More experiments with QR codes

There’s a lot of experimenting going on these days with QR codes, those square images we see with increasing frequency on everyday items like utility bills, business cards, even building permits, and which you scan with your mobile device’s camera and a barcode-scanning app and which then lets you perform some kind of action or interaction.

I came across an implementation of one this weekend in the form of a QR code published in the culture supplement in Saturday’s Telegraph newspaper, that you see above (click it for the full size).

A couple of things struck me about the Telegraph’s use of a QR code this way, the first time I’ve seen it thus in a UK newspaper. First, the printing in my copy of the newspaper was a bit out of register yet the camera on my HTC Desire smartphone still recognized the code and took me to the Telegraph website page it linked to (more on that in a minute). The barcode app I use is Barcode Scanner for Android.

telegraph-qr

Second and more significantly, the extensive explanation of how to use it that the Telegraph included. So if you’d never seen one before, or had but didn’t know what it was or meant, that will be of major help. I’d expect to see a QR code on its own eventually, with no such explanation as everyone will be familiar with one – you see a QR code and point your mobile device camera at it – and used as a matter of course in printed publications to provide additional or exclusive content. How soon will that be? Depends, I guess, on how frequently we see QR codes and how familiar we become with them. Before the London 2012 Olympics begin in July 2012, I’d say.

I very much like the idea of using a QR code to offer additional or exclusive content the way the Telegraph did. In this example, though, it wasn’t executed well – instead of the "exclusive video interview with Billy Elliot‘s Jamie Bell," I just got the film section home page with lots of links to figure out, but not the one mentioned.

Still, a great idea and I look forward to more.

(I took the picture, above, of the result of scanning the QR code with my HTC Desire on a Nokia N95 8GB. That old phone still is a terrific digital camera. And Google, what possessed you to make taking screenshots on Android phones a complete nightmare compared to the iPhone?)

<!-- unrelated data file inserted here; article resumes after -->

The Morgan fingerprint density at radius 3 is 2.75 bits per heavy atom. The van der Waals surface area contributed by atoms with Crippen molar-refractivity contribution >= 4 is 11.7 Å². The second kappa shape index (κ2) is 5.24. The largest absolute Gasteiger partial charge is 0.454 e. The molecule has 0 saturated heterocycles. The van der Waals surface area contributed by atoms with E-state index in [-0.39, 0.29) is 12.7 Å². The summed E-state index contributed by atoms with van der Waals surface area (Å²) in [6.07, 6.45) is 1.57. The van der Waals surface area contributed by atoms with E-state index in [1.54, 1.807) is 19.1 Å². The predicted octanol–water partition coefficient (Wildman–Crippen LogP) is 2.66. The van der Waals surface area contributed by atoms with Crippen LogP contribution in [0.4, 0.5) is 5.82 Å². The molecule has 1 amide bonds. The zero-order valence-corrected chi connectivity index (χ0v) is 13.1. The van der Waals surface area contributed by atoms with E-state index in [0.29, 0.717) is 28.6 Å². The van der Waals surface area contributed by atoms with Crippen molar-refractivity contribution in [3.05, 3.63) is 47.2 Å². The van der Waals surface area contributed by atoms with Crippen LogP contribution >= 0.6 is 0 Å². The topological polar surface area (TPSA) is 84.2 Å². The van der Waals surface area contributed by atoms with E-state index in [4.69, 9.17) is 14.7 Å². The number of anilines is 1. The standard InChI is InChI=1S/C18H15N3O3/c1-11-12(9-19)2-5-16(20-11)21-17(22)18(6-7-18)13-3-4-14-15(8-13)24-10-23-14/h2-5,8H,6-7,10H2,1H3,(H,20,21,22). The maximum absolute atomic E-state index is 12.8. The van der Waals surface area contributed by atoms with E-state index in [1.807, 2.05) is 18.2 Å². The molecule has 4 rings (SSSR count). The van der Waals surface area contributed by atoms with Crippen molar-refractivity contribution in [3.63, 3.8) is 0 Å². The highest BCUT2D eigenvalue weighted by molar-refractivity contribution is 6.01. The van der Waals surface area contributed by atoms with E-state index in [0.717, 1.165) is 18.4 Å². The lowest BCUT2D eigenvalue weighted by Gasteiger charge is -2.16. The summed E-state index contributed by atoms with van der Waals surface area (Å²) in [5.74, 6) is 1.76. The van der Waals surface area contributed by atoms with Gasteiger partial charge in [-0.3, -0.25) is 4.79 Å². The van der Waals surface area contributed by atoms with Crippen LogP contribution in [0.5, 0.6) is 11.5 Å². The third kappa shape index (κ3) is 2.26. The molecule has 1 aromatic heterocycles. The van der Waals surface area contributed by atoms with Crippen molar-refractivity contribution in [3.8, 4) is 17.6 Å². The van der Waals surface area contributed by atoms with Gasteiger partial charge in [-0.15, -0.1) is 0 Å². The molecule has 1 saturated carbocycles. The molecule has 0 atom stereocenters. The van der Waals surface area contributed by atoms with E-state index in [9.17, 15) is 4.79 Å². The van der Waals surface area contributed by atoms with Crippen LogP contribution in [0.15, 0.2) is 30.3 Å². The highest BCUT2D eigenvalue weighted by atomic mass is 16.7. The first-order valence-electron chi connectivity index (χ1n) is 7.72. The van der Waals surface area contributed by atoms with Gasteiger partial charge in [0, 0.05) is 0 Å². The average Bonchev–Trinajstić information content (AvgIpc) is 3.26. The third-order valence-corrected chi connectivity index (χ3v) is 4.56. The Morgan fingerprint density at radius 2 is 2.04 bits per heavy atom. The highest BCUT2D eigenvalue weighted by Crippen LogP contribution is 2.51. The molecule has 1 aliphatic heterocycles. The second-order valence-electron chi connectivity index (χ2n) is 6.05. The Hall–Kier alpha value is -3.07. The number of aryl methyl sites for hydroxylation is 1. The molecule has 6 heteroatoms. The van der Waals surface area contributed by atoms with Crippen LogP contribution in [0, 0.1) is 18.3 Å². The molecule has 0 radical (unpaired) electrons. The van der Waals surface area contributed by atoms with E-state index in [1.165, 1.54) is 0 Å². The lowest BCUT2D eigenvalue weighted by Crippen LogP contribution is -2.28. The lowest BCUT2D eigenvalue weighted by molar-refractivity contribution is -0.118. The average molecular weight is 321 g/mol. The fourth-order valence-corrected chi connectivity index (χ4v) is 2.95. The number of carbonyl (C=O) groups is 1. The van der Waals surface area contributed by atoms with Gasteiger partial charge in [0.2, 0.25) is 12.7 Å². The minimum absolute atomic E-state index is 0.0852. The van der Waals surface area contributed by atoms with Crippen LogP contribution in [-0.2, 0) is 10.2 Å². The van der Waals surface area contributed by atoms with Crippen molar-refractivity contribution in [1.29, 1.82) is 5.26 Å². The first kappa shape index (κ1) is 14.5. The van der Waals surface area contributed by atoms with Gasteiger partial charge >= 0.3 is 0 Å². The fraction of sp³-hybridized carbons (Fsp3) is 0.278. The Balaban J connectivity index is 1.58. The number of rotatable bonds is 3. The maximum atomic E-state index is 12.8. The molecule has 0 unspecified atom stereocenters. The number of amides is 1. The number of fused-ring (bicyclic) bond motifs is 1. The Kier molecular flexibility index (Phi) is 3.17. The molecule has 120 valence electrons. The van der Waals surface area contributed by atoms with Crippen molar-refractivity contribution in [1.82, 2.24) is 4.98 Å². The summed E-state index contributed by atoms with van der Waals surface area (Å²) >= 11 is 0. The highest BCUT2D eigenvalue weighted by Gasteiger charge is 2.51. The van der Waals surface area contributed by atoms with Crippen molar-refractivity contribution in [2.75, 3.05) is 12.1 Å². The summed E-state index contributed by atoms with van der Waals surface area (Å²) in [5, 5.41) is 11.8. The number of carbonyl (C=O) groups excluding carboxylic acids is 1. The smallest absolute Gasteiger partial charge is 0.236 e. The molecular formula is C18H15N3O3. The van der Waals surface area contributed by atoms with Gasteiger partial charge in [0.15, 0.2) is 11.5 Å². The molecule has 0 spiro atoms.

Neville Hobson

Social Strategist, Communicator, Writer, and Podcaster with a curiosity for tech and how people use it. Believer in an Internet for everyone. Early adopter (and leaver) and experimenter with social media. Occasional test pilot of shiny new objects. Avid tea drinker.

  1. Sara at Saving For Someday

    Excellent post! I love that brands/businesses are getting creative. One of the best I’ve seen so far was in an airport and it was a QR code for a bank and when scanned it led you to a free Sudoku site that said thanks for scanning, you must have some free time in [Insert Airport] so enjoy a few games of sudoku courtesy of [insert brand]. I thought that was awesome!

  2. PacoBell

    I can’t wait until the day when I can wear see-through mobile video eyewear that automatically recognizes QR codes with its built-in camera(s) and further superimposes a button that can open additional content that floats just above the “real” article. What I do not relish is the abuse from advertisers to this new medium. I suppose someone will have to create “AdBlockAR” ;)

  3. Niki Wheat

    Excellent post. I completely agree with you about advertisers including the explanation about QR codes for now. I know it can be a drag and expensive to use up vital advertising space with an explanation. For right now at least, to get a good response from this type of campaign, I think advertisers will have to add the explanation. It won’t be too long before the US catches onto the fad!

  4. Dave Jobe

    I am looking for people who are trying retail, street and shop level QR codes on signage in a retail district that wants to attract the technorati shoppers. Please let me know if you have seen any retail/shopping districts out there. Thanks, Dave Jobe

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